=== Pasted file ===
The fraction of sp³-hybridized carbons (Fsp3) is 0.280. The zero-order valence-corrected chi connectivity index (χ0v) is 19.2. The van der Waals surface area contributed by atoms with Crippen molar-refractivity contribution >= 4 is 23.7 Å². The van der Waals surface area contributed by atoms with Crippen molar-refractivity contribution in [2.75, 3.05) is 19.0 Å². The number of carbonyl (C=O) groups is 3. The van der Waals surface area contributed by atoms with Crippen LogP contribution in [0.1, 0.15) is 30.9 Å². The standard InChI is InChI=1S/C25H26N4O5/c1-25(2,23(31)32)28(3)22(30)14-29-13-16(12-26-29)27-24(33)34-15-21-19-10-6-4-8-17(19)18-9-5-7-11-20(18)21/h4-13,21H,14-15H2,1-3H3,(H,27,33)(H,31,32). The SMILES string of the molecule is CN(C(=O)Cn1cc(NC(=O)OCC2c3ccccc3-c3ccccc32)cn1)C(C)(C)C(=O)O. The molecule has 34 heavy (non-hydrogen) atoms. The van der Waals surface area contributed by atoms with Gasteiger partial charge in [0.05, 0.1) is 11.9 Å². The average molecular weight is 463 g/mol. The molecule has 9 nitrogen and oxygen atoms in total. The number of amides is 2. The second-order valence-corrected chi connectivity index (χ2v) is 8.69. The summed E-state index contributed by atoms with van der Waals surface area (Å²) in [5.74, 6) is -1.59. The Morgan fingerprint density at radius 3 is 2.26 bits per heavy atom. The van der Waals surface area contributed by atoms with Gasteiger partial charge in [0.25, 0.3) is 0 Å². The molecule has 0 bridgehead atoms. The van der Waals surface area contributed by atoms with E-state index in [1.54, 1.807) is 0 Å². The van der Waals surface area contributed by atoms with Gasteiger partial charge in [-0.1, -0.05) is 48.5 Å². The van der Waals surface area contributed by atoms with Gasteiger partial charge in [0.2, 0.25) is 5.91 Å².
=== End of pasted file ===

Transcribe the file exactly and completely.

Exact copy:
The fraction of sp³-hybridized carbons (Fsp3) is 0.280. The zero-order valence-corrected chi connectivity index (χ0v) is 19.2. The van der Waals surface area contributed by atoms with Crippen molar-refractivity contribution >= 4 is 23.7 Å². The van der Waals surface area contributed by atoms with Crippen molar-refractivity contribution in [2.75, 3.05) is 19.0 Å². The number of carbonyl (C=O) groups is 3. The van der Waals surface area contributed by atoms with Crippen LogP contribution in [0.1, 0.15) is 30.9 Å². The standard InChI is InChI=1S/C25H26N4O5/c1-25(2,23(31)32)28(3)22(30)14-29-13-16(12-26-29)27-24(33)34-15-21-19-10-6-4-8-17(19)18-9-5-7-11-20(18)21/h4-13,21H,14-15H2,1-3H3,(H,27,33)(H,31,32). The SMILES string of the molecule is CN(C(=O)Cn1cc(NC(=O)OCC2c3ccccc3-c3ccccc32)cn1)C(C)(C)C(=O)O. The molecule has 34 heavy (non-hydrogen) atoms. The van der Waals surface area contributed by atoms with Gasteiger partial charge in [0.05, 0.1) is 11.9 Å². The average molecular weight is 463 g/mol. The molecule has 9 nitrogen and oxygen atoms in total. The number of amides is 2. The second-order valence-corrected chi connectivity index (χ2v) is 8.69. The summed E-state index contributed by atoms with van der Waals surface area (Å²) in [5.74, 6) is -1.59. The Morgan fingerprint density at radius 3 is 2.26 bits per heavy atom. The van der Waals surface area contributed by atoms with Gasteiger partial charge in [0.25, 0.3) is 0 Å². The molecule has 0 bridgehead atoms. The van der Waals surface area contributed by atoms with E-state index in [1.54, 1.807) is 0 Å². The van der Waals surface area contributed by atoms with Gasteiger partial charge in [-0.1, -0.05) is 48.5 Å². The van der Waals surface area contributed by atoms with Gasteiger partial charge in [0.2, 0.25) is 5.91 Å².